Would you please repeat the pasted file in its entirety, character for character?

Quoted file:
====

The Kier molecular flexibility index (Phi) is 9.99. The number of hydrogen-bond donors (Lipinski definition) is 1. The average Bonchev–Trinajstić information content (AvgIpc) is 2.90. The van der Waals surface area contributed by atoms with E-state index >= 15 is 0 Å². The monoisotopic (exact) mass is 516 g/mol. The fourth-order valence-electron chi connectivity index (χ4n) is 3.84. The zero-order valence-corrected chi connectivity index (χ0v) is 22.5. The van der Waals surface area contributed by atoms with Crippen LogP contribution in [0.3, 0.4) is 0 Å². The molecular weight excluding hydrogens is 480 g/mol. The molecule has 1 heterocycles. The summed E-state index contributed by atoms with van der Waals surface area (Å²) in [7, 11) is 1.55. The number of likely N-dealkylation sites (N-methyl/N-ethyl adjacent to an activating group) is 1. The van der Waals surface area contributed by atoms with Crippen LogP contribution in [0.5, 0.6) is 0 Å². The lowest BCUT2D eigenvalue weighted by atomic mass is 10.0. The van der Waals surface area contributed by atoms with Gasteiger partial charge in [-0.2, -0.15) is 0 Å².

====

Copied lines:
The Kier molecular flexibility index (Phi) is 9.99. The number of hydrogen-bond donors (Lipinski definition) is 1. The average Bonchev–Trinajstić information content (AvgIpc) is 2.90. The van der Waals surface area contributed by atoms with E-state index >= 15 is 0 Å². The monoisotopic (exact) mass is 516 g/mol. The fourth-order valence-electron chi connectivity index (χ4n) is 3.84. The zero-order valence-corrected chi connectivity index (χ0v) is 22.5. The van der Waals surface area contributed by atoms with Crippen LogP contribution in [0.3, 0.4) is 0 Å². The molecular weight excluding hydrogens is 480 g/mol. The molecule has 1 heterocycles. The summed E-state index contributed by atoms with van der Waals surface area (Å²) in [7, 11) is 1.55. The number of likely N-dealkylation sites (N-methyl/N-ethyl adjacent to an activating group) is 1. The van der Waals surface area contributed by atoms with Crippen LogP contribution in [0.5, 0.6) is 0 Å². The lowest BCUT2D eigenvalue weighted by atomic mass is 10.0. The van der Waals surface area contributed by atoms with Gasteiger partial charge in [-0.2, -0.15) is 0 Å².